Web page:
Croydon Council Members of the Traffic Management Advisory Committee have now approved 20 mph limits in areas covering North West, South-East and South-West. These will join the areas which were covered in the first phase of the operation- the North and the North-West.
The 20mph limit covers every street in the borough except the important bus routes and major intersecting roads which host more traffic with the 3 remaining areas to come into effect by May 2018.
Where did this policy originate from?
The proposal has always been a part of the current administration’s manifesto commitments and in line with the Council’s objective of making the roads safer and more pleasant for community residents. This was also done with an eye to encourage safer and more sustainable modes of transport such as cycling and walking.
The council’s approach was to include the residents and the community in the decision-making process as a means of validating the need for this policy. Although traffic management was the key objective, understanding the other benefits this policy could have needed to come from the residents themselves. Through a wide survey conducted in the identified areas in 2015, the council discovered that a majority of the residents supported this idea. Many of them felt this policy would help them on a personal level and the larger community, as a whole but some started a petition to derail the move through their say no to 20 campaign.
The council believes that the policy should not affect the main road network as doing so would only encourage drivers to speed through the residential roads. Not making changes to the main road network would reduce the administrative burden and any potential operational nightmares, as by retaining the signal timings of road junctions; journey times would not be affected.
Is this speed safer?
According to the Royal Society for Prevention of Accidents, if a pedestrian is hit by a vehicle travelling at 20 mph, there is much less likely chance of a fatality as compared to a higher chance at even 30 mph. Slower speeds can also reduce collisions and as a result, collision damage as cars travelling at that speed have a significantly longer time to react.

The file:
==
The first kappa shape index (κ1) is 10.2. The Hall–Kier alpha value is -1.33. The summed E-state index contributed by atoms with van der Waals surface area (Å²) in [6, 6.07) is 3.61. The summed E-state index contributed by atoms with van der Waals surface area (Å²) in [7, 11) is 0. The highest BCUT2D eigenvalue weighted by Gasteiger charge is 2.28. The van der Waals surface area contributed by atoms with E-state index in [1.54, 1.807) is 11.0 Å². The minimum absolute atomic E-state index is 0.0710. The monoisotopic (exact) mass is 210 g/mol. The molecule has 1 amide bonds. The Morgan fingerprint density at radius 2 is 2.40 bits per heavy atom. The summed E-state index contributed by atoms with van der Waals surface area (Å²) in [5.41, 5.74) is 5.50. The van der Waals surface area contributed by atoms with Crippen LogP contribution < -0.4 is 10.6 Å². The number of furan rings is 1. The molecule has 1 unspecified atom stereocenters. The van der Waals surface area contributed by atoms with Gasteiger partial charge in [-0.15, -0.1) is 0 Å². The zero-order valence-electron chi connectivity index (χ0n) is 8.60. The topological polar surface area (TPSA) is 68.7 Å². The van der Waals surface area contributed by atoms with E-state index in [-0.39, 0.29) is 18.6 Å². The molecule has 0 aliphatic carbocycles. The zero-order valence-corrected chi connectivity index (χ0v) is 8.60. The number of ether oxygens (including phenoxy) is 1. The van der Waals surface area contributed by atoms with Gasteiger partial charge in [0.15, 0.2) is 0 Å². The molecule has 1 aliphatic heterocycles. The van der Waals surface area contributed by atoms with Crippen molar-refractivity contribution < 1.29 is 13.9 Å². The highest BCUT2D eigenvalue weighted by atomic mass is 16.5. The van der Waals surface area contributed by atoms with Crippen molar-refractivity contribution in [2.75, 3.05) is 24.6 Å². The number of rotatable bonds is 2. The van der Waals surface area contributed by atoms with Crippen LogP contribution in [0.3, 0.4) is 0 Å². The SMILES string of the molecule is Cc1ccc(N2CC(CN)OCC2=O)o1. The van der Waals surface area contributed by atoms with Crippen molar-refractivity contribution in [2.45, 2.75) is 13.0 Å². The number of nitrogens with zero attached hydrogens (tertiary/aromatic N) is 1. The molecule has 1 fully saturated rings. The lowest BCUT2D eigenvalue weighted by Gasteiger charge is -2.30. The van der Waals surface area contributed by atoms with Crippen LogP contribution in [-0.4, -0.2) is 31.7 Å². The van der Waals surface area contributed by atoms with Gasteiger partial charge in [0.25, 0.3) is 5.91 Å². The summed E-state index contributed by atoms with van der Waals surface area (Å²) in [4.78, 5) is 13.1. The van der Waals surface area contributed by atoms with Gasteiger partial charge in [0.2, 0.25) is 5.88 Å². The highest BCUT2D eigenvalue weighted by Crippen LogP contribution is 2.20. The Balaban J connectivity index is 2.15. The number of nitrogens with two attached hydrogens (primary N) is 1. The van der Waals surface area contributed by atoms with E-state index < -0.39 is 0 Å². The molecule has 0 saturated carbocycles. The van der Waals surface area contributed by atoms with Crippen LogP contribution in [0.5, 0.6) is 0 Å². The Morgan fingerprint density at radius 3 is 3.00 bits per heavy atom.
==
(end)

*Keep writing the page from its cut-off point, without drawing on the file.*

Visibility and Accountability
In order to ensure these road changes have the desired effect, the roads included in this policy would have 20 mph signs and any drivers caught violating these rules can expect substantial fines, points on their license or in extreme cases, even prosecution.
In order to ensure that violators don’t get away, the Council has installed number plate recognition speed visors. This will essentially be a record of the drivers’ speed and any discrepancy will be automatically reported to the Metropolitan Police.
Traffic management has been an issue and this is a significant step in reducing the issues related to mismanagement. It is understandable that not everyone will follow this rule from the outset; however the Council expects a lot more responsibility from its community residents as they themselves have contributed to this decision. If the speeds do not reduce in time, the council has provisioned for measures such as stronger enforcement by the police or traffic calming measures, which could help this cause.